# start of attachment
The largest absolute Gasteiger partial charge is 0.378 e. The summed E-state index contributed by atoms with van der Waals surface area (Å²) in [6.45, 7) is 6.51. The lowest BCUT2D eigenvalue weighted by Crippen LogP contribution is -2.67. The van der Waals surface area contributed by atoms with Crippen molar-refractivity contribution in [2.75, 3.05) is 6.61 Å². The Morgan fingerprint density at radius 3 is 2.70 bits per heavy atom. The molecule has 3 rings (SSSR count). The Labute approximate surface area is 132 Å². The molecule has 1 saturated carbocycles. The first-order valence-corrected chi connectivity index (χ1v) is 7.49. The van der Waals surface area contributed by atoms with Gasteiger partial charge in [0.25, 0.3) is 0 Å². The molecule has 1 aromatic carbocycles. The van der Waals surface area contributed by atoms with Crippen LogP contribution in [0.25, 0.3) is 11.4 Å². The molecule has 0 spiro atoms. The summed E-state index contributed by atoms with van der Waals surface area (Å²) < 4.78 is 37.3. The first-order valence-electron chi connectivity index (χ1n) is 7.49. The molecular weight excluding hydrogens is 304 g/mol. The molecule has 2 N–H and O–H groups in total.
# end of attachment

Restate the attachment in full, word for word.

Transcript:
The largest absolute Gasteiger partial charge is 0.378 e. The summed E-state index contributed by atoms with van der Waals surface area (Å²) in [6.45, 7) is 6.51. The lowest BCUT2D eigenvalue weighted by Crippen LogP contribution is -2.67. The van der Waals surface area contributed by atoms with Crippen molar-refractivity contribution in [2.75, 3.05) is 6.61 Å². The Morgan fingerprint density at radius 3 is 2.70 bits per heavy atom. The molecule has 3 rings (SSSR count). The Labute approximate surface area is 132 Å². The molecule has 1 saturated carbocycles. The first-order valence-corrected chi connectivity index (χ1v) is 7.49. The van der Waals surface area contributed by atoms with Gasteiger partial charge in [0.25, 0.3) is 0 Å². The molecule has 1 aromatic carbocycles. The van der Waals surface area contributed by atoms with Crippen LogP contribution in [0.25, 0.3) is 11.4 Å². The molecule has 0 spiro atoms. The summed E-state index contributed by atoms with van der Waals surface area (Å²) < 4.78 is 37.3. The first-order valence-electron chi connectivity index (χ1n) is 7.49. The molecular weight excluding hydrogens is 304 g/mol. The molecule has 2 N–H and O–H groups in total.